Streamline USB-C Interoperability testing with USB-C-Switch

2024 February 22

USB-C functional tests involve a lot of cable plugging and unplugging, connector flipping, and device swapping.  Acroname's USB-C-Switch handles those connections for you, providing control through our HubTool GUI application or BrainStem API, even remotely!

For this article, we'll look at how the USB-C-Switch can simplify system interoperability testing of a USB-C host port with Alt. mode video and USB-PD support.  This could be a PC, laptop, tablet, or mobile device.

USB-C Manual test plan: the old way

In this example, we'll use the suggested devices in the Microsoft usability system interoperability test plan, but feel free to substitute devices as needed.  The suggested plan is to manually test each device in the device list:

  1. USB A-to-C adapter - USB 3.0 hub - USB mouse - USB 3.0 flash drive
  2. USB-C storage drive
  3. USB Type-C video (HDMI adapter to monitor or directly to Alt-mode monitor)
  4. USB-PD charger

For each device in the device list:

  • Connect the USB-C cable to the host port
  • Run the test procedure
  • Disconnect the cable from the host port
  • Flip the cable 180 degrees and reconnect to the host port
  • Run the test procedure
  • Disconnect the cable from the host port

That's a lot of flipping, plugging and unplugging!

USB-C-Switch to the rescue

By putting a USB-C-Switch between the Host Port Under Test and the test devices, you can connect and disconnect each device, and perform cable flips if using a Universal Orientation Cable (UOC).  Unlike a USB Hub, the USB-C-Switch acts like a cable, so all signals will pass through, including USB Alt. modes like DisplayPort.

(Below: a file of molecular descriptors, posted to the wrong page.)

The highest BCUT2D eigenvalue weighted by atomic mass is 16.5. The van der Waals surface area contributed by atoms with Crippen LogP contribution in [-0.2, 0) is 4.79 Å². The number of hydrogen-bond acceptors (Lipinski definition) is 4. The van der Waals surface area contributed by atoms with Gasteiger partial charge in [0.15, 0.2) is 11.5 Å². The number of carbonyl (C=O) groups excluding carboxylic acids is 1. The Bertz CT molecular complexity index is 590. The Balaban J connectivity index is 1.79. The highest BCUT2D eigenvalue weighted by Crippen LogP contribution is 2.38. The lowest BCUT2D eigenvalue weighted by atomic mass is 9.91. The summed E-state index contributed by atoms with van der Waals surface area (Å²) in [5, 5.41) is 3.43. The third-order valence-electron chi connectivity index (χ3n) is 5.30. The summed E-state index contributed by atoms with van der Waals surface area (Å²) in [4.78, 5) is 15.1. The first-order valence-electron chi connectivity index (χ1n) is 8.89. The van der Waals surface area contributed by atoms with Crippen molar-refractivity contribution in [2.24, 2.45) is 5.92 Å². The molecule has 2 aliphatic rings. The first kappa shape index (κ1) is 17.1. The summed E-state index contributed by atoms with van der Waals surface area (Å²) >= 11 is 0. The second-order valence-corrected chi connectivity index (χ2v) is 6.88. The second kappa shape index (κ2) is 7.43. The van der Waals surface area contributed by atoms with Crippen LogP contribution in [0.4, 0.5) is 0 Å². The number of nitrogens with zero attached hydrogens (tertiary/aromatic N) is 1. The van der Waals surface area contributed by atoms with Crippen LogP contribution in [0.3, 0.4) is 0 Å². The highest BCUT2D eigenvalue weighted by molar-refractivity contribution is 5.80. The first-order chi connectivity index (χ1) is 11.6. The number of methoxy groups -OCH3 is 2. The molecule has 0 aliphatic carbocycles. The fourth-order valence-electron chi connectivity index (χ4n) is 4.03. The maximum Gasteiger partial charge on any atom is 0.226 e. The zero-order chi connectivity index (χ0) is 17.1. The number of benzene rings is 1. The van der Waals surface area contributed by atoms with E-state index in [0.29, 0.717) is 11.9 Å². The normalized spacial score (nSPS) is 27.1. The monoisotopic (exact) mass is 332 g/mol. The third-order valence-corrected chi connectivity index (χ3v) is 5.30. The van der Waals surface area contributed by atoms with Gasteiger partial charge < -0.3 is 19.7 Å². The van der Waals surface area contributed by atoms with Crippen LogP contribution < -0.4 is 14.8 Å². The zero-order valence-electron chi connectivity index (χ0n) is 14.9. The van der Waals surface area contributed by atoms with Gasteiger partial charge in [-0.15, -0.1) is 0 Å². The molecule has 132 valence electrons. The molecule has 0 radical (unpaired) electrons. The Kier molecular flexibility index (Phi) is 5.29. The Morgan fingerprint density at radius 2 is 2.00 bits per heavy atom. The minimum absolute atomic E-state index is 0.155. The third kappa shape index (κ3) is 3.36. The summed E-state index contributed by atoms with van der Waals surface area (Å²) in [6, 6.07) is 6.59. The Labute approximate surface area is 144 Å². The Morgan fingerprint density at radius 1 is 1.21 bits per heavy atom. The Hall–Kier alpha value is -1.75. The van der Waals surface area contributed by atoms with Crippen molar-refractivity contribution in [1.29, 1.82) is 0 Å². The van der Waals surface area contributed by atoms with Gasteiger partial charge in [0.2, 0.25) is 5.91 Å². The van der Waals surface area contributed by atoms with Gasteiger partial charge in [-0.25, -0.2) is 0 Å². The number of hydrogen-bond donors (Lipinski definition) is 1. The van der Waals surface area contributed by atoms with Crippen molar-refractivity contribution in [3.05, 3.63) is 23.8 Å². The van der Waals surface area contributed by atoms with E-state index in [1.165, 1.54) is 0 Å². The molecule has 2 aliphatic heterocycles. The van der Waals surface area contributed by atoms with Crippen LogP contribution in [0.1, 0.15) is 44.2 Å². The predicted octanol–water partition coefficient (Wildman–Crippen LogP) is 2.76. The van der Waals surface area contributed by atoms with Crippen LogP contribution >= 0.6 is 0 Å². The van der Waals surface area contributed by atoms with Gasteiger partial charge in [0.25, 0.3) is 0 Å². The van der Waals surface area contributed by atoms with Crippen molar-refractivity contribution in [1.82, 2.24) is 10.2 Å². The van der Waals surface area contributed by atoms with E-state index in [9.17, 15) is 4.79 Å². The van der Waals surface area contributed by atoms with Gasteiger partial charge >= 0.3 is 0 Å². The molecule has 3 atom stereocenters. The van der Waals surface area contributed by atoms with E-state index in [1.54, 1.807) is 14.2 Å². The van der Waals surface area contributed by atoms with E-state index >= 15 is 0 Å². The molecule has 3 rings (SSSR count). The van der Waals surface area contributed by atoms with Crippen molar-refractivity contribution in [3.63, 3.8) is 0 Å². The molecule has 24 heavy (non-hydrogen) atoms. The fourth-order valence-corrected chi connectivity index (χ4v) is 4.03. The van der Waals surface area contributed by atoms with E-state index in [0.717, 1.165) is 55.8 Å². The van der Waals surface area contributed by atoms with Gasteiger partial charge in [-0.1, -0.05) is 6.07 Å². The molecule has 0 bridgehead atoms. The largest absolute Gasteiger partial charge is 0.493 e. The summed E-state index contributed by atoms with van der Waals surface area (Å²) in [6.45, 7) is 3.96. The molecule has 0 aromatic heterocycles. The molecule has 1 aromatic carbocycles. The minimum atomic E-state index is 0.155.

The USB-C switch can be controlled by the HubTool GUI,  or through the BrainStem API for easy scripting.

Need to get out of the lab? Remote Desktop to the Test PC from your office, or use HubTool on your local computer connected to the Test PC by aEther.

USB-C-Switch connections

  • Host Port Under Test connects via Universal Orientation Cable to the Common port. 
  • Test PC connects via USB-C to the Control Port
  • Devices connect to mux ports 0-3



Let's review the same test plan now using USB-C-Switch and HubTool.

For each device:

  • Select the corresponding mux port
  • Run the test procedure again
  • Unselect Cable Flip

All without touching a cable!  

Which Universal Orientation Cable should I use to enable Cable Flip?

For the port being tested: 

  • If the USB 2 D+/D- lines are connected between sides A and B, use c46, which carries one 480 Mbps D+/D- data pair
  • If the USB 2 D+/D- lines are not connected between sides A and B, use c44, which carries two independent 480 Mbps D+/D- data pairs

How do I know what kind of port I have? What happens if I use the wrong cable?

Hopefully you know the implementation details of your Port Under Test!  But if you connect c44 to a port with connected USB 2 data on sides A and B, the unconnected driven data lines degrade the other signals on the cable. This could cause repeated enumeration on USB 2 and generally bad connections.  If c46 is connected to a port with independent USB 2 data on sides A and B, one orientation of cable flip won't allow USB2 to connect.  Luckily, the USB-C-Switch comes both universal cables.

Which USB-C-Switch version should I use?

The USB-C-Switch comes in passive and redriver versions.  For functional testing with short cables, and for measuring signal integrity, we recommend the passive version.  For longer runs and general connectivity, the redriver version is a better choice.

What else can I do with a USB-C switch?

Consider the USB-C-Switch for any applications involving multiple hosts or devices where a hub won't work.  This includes Alt. modes, signal integrity and compliance testing, and functional test.  Since it doesn't add a tier to the USB Tree, the USB-C-switch can go in front of the full-blown USB-Type C Interoperability Tree and allow automatic selection of hosts or host ports.  If your application does allow for a hub, check out USBHub3c.

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